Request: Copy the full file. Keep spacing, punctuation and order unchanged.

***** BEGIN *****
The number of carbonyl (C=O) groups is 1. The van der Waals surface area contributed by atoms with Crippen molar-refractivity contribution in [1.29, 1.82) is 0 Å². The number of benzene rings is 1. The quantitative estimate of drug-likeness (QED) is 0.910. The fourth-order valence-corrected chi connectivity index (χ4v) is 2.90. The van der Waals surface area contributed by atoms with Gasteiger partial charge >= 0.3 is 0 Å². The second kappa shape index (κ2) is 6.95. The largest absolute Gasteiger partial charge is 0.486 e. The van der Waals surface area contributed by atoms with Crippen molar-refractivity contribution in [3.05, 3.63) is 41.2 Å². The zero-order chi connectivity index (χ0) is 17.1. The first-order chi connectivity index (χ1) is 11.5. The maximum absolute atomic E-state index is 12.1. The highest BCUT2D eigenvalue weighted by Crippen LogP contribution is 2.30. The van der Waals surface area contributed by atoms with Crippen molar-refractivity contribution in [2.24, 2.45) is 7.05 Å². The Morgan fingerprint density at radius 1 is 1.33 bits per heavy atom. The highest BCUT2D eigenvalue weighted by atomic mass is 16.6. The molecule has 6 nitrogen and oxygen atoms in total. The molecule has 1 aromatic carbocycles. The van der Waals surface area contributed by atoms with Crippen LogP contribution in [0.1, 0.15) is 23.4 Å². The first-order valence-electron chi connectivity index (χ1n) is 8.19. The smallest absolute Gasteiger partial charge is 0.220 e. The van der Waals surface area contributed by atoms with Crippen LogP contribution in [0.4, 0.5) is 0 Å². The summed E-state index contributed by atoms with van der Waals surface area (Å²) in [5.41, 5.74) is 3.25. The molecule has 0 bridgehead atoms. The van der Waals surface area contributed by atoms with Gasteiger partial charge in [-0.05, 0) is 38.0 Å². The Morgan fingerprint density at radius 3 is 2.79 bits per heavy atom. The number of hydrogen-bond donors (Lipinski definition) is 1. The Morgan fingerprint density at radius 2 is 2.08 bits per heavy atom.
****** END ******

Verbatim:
The number of carbonyl (C=O) groups is 1. The van der Waals surface area contributed by atoms with Crippen molar-refractivity contribution in [1.29, 1.82) is 0 Å². The number of benzene rings is 1. The quantitative estimate of drug-likeness (QED) is 0.910. The fourth-order valence-corrected chi connectivity index (χ4v) is 2.90. The van der Waals surface area contributed by atoms with Gasteiger partial charge >= 0.3 is 0 Å². The second kappa shape index (κ2) is 6.95. The largest absolute Gasteiger partial charge is 0.486 e. The van der Waals surface area contributed by atoms with Crippen molar-refractivity contribution in [3.05, 3.63) is 41.2 Å². The zero-order chi connectivity index (χ0) is 17.1. The first-order chi connectivity index (χ1) is 11.5. The maximum absolute atomic E-state index is 12.1. The highest BCUT2D eigenvalue weighted by Crippen LogP contribution is 2.30. The van der Waals surface area contributed by atoms with Crippen molar-refractivity contribution in [2.24, 2.45) is 7.05 Å². The Morgan fingerprint density at radius 1 is 1.33 bits per heavy atom. The highest BCUT2D eigenvalue weighted by atomic mass is 16.6. The molecule has 6 nitrogen and oxygen atoms in total. The molecule has 1 aromatic carbocycles. The van der Waals surface area contributed by atoms with Crippen LogP contribution in [0.1, 0.15) is 23.4 Å². The first-order valence-electron chi connectivity index (χ1n) is 8.19. The smallest absolute Gasteiger partial charge is 0.220 e. The van der Waals surface area contributed by atoms with Crippen LogP contribution in [0.4, 0.5) is 0 Å². The summed E-state index contributed by atoms with van der Waals surface area (Å²) in [5.41, 5.74) is 3.25. The molecule has 0 bridgehead atoms. The van der Waals surface area contributed by atoms with Gasteiger partial charge in [-0.05, 0) is 38.0 Å². The Morgan fingerprint density at radius 3 is 2.79 bits per heavy atom. The number of hydrogen-bond donors (Lipinski definition) is 1. The Morgan fingerprint density at radius 2 is 2.08 bits per heavy atom.